Winter safety tips for kids

Tips to keep your children safe during winter play and outdoor activities.

Kids playing in snow

For many children, a snow day means time outside. Sledding, building snowmen, making forts and enjoying the freshly fallen snow. However, it is important for parents to exercise caution. Low temperatures can lead to dangerous conditions, and snow play can cause injuries. Michigan State University Extension offers the following tips to keep your children safe in the ice and snow.

Keep an eye on the thermometer. Winter winds can drive temperatures dangerously far below zero. Pay attention to both the air temperature and the wind-chill. While there is not a hard and fast rule about what temperature is too low, most Michigan schools use 0 degrees Fahrenheit as the guide for when to curtail outdoor recess and -20 degrees Fahrenheit, actual temperature or wind-chill, will cause most schools to close. 

Layer up. To prevent frostbite, dress children in several layers and be sure their head, neck and hands are covered. Dress infants and toddlers in one more layer of clothing than older children and adults.

Check in on children. Tell children to come inside when they are cold and wet. Children will often want to keep playing outside when they really should come in. Keep checking on them during outdoor play and bring them in when you think they’re done, not when they say they are.

Play safely. Winter play is fun, and children should be outside when they can in the snow. However, it’s important to use caution and be aware of dangers. Children should wear helmets when sledding, skiing, snowboarding and ice skating. It is never safe to sled in the street, even when roads are closed. Do not allow children to dig into deep snow banks or to build snow forts due to risk of collapse. Avoid scarves and strings on hooded sweatshirts that can pose a risk of strangulation. Teach children how to play safely, and then have fun!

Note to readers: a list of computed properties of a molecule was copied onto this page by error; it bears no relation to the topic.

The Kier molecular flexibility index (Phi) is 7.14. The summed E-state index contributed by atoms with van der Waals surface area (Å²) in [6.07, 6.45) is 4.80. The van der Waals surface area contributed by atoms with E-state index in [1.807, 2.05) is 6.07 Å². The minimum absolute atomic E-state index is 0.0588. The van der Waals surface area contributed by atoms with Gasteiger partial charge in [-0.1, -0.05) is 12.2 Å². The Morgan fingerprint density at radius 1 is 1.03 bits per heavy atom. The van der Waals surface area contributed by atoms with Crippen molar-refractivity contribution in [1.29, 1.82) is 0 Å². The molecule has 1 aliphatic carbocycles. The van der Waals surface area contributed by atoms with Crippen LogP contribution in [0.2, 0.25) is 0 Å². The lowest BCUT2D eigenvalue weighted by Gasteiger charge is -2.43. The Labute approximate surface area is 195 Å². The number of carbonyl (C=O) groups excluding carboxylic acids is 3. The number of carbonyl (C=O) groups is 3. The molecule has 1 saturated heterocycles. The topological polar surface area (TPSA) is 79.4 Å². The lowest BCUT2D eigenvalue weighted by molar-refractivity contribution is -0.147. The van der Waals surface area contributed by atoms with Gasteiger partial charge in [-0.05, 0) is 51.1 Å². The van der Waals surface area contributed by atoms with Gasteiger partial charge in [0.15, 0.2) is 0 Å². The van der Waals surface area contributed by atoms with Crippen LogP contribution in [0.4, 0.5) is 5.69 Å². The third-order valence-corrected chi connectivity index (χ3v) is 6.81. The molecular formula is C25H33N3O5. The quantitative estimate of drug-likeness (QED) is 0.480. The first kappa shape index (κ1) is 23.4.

Use caution around fire. Fire places, wood burning stoves and outdoor fire pits are cozy and warm, but can pose a risk to children. Always keep a screen around an open flame. Never use gasoline to light an indoor fireplace. Do not close your damper when ashes are hot. If you’ve lost power, make sure your alternative heating sources are safe for use indoors and that you have working fire and carbon monoxide detectors. Regularly check and replace batteries in both fire and carbon monoxide detectors.

Know the signs of frostbite and hypothermia. Frostbite and hypothermia, while both involving cold temperatures, are different. Frostbite is the localized freezing of extremities, where hypothermia occurs when the body temperature is dangerously low. Frostbitten skin, typically on the fingers, ears, nose and toes, will be pale, gray and can become blistered. If you think your child has frostbite, bring them indoors and put the affected area in warm (not hot) water. Signs of hypothermia include shivering, numbness, a glassy eyed stare and unconsciousness. If you think your child has hypothermia, call 911 and gently move them to a warm location. See the MSU Extension article, “Protect yourself from hypothermia and frostbite while outside this winter,” to learn more about the difference between frostbite and hypothermia, including first aid tips.

Know when to stay in. While it is great to get children outside to play, there is a time when the risks outweigh the benefits. As the polar vortex plunges deep into Michigan and wind-chills dive to -30 degrees Fahrenheit or more, frostbite can begin to set in in less than 15 minutes. Refer to the National Weather Service Wind-chill Chart for a good idea of how quickly cold weather can become hazardous. The elderly and young children are at greater risk. If you must venture out, take a fully stocked cold weather emergency kit with you that includes winter gear for everyone in the car, blankets for each person in the car, hand warmers, water, non-perishable food, road flares, windshield scraper, flashlights, jumper cables and more. Download a printable check list of what to pack in an emergency kit and how to prepare your car for cold weather.

With some precaution and preparation, winter outdoor play can be a lot of fun and provide much needed exercise for cooped up children on most snowy days. When the polar vortex arrives and it is too cold for school or outdoor play, check out these tips for indoor activities to do with your children from MSU Extension. Stay safe and have fun!


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